Testing the Kremlin
April 20, 2007
Testing the Kremlin
Andrew Kuchins, Director and Senior Fellow of the Russia and Eurasia Program at CSIS, recently participated in the weekly "Experts' Panel" of Russia Profile, an English language information service focused on Russian politics, economics, society and culture. The following is his analysis of the Kremlin's response to "Dissenters' Marches" recently carried out by opposition forces in Moscow and St. Petersburg. The views of the other panelists are available on the website of Russia Profile (free registration required).
The first problem with the framing of this issue is the liberal use of the term “radical opposition.” Suggesting that former Prime Minister Kasyanov is “radical” is pretty absurd when you look at his history. I would say the same about Garry Kasparov. The problem is that the current Russian government (note that I did not use word “regime”) defines any opposition as de facto “radical.”
In fact, it is perfectly obvious that the Kremlin has systematically done virtually everything possible to ensure that no real opposition can exist in present-day Russia. Presidential elections taking place in Nigeria this coming weekend will be more competitive and, indeed, democratic than whatever transpires in the Russian presidential vote next year. If I were part of the Russian government, I would not take that as a point of pride.
The United States is not seeking to support opposition in Russia, but rather to support the development of real democratic governance. What the West wishes for is not opposition to Putin per se, but support for a genuine democracy in Russia. Note that there is nothing “democratic” about Putin’s goal for the upcoming electoral cycle. Rather, it is described as a “transfer of power to a hand-picked successor.” So, naturally, in that context, any actions to shore up democracy will be viewed by the Kremlin as interference and/or support for the opposition.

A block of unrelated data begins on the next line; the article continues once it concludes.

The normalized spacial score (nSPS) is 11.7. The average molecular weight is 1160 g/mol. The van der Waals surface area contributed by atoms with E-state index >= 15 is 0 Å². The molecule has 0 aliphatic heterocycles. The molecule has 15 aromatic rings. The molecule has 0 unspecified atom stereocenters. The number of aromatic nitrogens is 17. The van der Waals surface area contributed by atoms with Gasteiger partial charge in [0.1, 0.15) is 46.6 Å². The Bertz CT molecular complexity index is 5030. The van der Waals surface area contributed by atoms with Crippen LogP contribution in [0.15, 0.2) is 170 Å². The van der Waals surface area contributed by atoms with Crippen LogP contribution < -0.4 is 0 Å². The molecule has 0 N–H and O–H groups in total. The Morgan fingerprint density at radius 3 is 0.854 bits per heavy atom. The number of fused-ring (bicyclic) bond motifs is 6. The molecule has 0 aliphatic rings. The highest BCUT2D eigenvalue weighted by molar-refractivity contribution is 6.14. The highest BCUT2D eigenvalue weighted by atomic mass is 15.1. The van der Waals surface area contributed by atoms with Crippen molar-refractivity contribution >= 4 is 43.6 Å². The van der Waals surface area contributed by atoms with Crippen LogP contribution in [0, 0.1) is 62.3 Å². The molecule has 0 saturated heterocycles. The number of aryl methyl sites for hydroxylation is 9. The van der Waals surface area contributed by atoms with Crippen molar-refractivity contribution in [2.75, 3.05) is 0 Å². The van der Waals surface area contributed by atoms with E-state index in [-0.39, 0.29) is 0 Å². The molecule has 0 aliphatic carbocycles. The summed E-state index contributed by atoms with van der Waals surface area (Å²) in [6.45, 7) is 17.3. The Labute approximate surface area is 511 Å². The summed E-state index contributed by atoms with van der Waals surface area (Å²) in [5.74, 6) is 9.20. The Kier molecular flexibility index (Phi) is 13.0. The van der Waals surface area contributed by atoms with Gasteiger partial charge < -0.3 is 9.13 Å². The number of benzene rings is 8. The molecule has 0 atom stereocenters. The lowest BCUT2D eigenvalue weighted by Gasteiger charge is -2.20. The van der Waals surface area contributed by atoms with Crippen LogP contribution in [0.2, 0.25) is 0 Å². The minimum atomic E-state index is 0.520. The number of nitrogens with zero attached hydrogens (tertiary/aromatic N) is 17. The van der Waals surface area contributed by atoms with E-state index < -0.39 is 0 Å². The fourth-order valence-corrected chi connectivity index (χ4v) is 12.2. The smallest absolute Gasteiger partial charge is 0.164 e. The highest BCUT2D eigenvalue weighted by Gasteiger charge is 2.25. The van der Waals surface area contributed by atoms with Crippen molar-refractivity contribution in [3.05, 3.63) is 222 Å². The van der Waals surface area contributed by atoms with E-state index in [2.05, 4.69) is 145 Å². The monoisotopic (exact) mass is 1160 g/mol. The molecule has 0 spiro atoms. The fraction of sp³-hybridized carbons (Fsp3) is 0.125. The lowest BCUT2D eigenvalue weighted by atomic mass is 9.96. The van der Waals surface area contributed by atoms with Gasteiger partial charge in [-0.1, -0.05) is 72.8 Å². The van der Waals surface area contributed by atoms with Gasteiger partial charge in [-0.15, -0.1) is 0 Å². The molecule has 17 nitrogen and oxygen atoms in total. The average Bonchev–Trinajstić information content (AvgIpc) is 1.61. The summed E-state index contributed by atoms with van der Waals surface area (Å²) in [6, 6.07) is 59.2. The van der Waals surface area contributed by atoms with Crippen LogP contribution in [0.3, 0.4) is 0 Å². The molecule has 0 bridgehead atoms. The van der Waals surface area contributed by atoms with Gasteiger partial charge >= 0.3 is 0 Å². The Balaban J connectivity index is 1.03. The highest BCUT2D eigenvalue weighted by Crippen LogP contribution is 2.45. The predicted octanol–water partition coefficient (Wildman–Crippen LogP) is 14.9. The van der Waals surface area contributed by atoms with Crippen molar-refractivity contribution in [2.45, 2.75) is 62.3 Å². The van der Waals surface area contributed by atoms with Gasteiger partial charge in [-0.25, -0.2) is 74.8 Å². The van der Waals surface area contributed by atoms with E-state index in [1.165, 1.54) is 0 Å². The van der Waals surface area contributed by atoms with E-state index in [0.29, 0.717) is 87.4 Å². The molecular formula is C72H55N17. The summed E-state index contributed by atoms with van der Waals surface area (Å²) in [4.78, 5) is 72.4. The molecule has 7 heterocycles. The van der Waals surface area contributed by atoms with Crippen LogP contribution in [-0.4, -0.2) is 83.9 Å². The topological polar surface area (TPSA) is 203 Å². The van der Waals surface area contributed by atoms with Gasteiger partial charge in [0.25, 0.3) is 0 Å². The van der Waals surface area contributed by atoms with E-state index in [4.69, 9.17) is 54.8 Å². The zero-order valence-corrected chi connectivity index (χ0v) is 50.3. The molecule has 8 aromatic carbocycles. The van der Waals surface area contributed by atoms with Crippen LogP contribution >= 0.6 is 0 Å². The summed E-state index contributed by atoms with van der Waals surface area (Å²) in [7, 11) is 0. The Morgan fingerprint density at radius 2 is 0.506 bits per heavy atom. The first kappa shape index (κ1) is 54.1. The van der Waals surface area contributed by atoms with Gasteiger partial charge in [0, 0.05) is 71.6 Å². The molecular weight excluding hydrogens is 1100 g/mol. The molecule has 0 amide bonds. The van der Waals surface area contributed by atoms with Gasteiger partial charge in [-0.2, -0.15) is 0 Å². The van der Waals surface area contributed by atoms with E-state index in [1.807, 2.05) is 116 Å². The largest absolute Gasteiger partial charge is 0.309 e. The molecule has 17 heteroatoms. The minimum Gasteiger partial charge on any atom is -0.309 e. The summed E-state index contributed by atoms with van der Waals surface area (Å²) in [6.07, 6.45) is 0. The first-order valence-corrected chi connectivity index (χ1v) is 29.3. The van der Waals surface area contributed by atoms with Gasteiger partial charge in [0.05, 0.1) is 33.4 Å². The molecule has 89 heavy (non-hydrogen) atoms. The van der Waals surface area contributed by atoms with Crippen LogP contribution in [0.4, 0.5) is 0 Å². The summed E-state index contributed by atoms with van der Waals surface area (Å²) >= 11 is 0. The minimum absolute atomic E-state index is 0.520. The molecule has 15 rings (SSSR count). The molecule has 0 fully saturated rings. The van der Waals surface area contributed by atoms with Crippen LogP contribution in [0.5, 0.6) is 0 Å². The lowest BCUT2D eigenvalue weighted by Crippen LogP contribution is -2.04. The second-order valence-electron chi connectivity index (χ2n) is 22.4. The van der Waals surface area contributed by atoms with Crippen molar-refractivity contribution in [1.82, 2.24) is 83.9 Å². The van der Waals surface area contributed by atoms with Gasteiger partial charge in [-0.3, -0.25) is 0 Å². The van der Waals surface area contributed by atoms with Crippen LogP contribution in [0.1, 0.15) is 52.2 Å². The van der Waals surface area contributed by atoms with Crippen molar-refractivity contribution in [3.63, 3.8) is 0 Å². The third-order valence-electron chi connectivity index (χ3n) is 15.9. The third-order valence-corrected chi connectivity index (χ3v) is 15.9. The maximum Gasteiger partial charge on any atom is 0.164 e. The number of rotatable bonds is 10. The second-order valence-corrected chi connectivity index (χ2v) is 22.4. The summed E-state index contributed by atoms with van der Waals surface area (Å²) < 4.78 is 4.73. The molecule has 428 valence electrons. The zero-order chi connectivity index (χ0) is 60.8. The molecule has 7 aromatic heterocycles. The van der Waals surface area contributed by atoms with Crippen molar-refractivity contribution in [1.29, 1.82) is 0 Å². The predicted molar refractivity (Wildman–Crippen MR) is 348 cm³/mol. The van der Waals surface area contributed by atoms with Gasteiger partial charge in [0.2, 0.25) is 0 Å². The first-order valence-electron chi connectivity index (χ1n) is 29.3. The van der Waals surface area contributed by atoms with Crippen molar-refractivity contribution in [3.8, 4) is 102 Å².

I cannot comment on whether a siege mentality exists in the Kremlin, since I don’t engage with members of the Putin administration on a regular enough basis to judge. But the deployment of approximately 9,000 OMON riot police and other troops on the streets of Moscow for a demonstration of no more than 2,000 people does suggest a rather heightened sense of vulnerability on the part of somebody in charge.
Why not let them march? Why not let them engage in free speech? If the ruling authorities were confident in their own platform and position, how could they really feel threatened by this? Why should a president with such high ratings be fearful of a few thousand marchers in Moscow or anywhere else in Russia? Does the Kremlin fear that respondents to survey research questions about Mr. Putin answer positively about him because they fear repercussions of a negative response?
Finally, let’s dispense with the use of the qualifier “alleged” in reference to Putin’s authoritarianism. If the Russian government wants to be more like China, that is its choice. But let’s not suggest there is anything really democratic about it. Russians still enjoy more political and personal freedoms than the Chinese, but the trend in Russia points more towards China than to Europe.